Employers planning a staff Christmas party risk tax demands because of increasing entertaining during the rest of the year, warns accountancy firm BKL. The official annual limit for staff entertaining, set by HMRC, is £150 for each employee.

The key points for an employer to consider before they dig into their pockets are:

  • The “per head” figure is based on all attendees. If family members are invited and the figure exceeds £150, employees will be taxable on the amount allocated to them and their family members. For example, 10 employees each bring a guest to the Christmas party which costs £3,500. Each employee would be taxable on £350. The company would also have Class 1A National Insurance (NI) to pay on the £3,500. However, if the same party had only cost £3,000 then the £150 a head exemption would apply (because £3,000 divided by 20 equals £150) and there would be no taxable benefit or NI obligation;
  • The exemption is cumulative over the year. If the total exceeds £150 a head, then the exemption can be allocated in the most tax efficient way. For example: annual firm “birthday” party costing £40 a head, summer party costing £70 a head and Christmas party costing £100 a head. The cumulative total of £210 exceeds the exemption, but by using the birthday party and Christmas party to soak up the exemption (a total £140 per head), would leave only the summer party taxable on employees;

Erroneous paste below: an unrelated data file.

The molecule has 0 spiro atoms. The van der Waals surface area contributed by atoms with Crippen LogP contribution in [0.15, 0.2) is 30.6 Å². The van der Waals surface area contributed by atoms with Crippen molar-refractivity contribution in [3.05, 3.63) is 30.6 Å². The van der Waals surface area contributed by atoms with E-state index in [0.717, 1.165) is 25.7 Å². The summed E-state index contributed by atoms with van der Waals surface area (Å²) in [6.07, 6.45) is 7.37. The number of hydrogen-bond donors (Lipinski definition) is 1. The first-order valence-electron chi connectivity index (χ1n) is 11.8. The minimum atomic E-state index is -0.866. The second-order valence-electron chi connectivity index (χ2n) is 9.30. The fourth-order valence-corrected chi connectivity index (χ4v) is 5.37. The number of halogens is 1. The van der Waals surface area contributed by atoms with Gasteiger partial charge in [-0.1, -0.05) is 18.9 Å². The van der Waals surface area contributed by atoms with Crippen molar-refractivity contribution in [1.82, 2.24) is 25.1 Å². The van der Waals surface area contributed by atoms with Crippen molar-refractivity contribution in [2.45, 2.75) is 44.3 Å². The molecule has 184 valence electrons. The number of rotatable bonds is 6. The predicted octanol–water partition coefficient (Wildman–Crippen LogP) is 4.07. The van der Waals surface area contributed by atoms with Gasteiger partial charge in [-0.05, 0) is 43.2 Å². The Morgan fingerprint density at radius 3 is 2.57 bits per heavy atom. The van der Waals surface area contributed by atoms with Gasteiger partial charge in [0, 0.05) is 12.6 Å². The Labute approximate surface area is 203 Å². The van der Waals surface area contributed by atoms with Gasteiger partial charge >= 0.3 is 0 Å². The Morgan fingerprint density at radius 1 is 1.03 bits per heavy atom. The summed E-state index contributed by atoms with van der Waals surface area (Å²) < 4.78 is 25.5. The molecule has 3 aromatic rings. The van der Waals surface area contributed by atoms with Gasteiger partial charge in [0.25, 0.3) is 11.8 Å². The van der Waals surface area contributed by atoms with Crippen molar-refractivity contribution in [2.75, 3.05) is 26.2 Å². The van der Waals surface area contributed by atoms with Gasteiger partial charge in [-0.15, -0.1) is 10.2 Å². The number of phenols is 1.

• For events not falling within the annual limit the whole amount is taxable on employees as a benefit in kind and P11Ds will need to be prepared with the cost being allocated amongst employees;
  • Employer will also have to pay class 1A National Insurance on the total at 13.8%
  • An employer can settle employees’ personal tax liabilities on their behalf, but then employers will owe NI on the total cost and on the tax settled. This is known as a PAYE Settlement Agreement (PSA);
  • The VAT payable on staff entertainment can generally be reclaimed, but not if it is a partner or director only event. If family members of employees are invited free of charge then not all of the VAT can be reclaimed;
  • The £150 a head limit is only relevant for the benefit in kind rules. Any amounts spent on staff entertaining will be deductible in the employers business tax computation.

“Unfortunately, the growing popularity of, for example, ‘pizza nights’ and summer drinks means that the limit is often now reached long before Christmas, and that is catching out unwary employers. The implications are considerable. If the Christmas party does breach the annual limit then the whole cost of that event is taxable on employees as a benefit in kind. The employer also has to pay national insurance at 13.8%,” warns Chris Smith (pictured above), Head of Personal Tax Compliance at BKL.